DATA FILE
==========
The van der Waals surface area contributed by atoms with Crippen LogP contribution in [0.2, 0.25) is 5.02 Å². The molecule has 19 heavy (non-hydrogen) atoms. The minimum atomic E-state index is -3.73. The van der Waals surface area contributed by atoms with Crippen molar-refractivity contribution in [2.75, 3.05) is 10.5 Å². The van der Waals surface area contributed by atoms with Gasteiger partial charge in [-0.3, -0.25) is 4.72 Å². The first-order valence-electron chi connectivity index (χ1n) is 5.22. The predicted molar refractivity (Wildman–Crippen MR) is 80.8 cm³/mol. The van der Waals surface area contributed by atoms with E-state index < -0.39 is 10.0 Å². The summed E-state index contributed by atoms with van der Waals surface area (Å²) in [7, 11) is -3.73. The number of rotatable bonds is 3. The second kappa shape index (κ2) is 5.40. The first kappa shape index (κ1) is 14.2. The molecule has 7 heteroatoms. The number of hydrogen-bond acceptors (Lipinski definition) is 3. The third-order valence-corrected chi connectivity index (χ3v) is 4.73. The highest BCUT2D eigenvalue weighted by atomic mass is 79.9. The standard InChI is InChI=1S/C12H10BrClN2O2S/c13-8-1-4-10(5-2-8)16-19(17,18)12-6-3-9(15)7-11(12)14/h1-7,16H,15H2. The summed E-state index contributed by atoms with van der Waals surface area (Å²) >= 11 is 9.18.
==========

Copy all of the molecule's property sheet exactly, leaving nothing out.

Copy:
The van der Waals surface area contributed by atoms with Crippen LogP contribution in [0.2, 0.25) is 5.02 Å². The molecule has 19 heavy (non-hydrogen) atoms. The minimum atomic E-state index is -3.73. The van der Waals surface area contributed by atoms with Crippen molar-refractivity contribution in [2.75, 3.05) is 10.5 Å². The van der Waals surface area contributed by atoms with Gasteiger partial charge in [-0.3, -0.25) is 4.72 Å². The first-order valence-electron chi connectivity index (χ1n) is 5.22. The predicted molar refractivity (Wildman–Crippen MR) is 80.8 cm³/mol. The van der Waals surface area contributed by atoms with E-state index < -0.39 is 10.0 Å². The summed E-state index contributed by atoms with van der Waals surface area (Å²) in [7, 11) is -3.73. The number of rotatable bonds is 3. The second kappa shape index (κ2) is 5.40. The first kappa shape index (κ1) is 14.2. The molecule has 7 heteroatoms. The number of hydrogen-bond acceptors (Lipinski definition) is 3. The third-order valence-corrected chi connectivity index (χ3v) is 4.73. The highest BCUT2D eigenvalue weighted by atomic mass is 79.9. The standard InChI is InChI=1S/C12H10BrClN2O2S/c13-8-1-4-10(5-2-8)16-19(17,18)12-6-3-9(15)7-11(12)14/h1-7,16H,15H2. The summed E-state index contributed by atoms with van der Waals surface area (Å²) >= 11 is 9.18.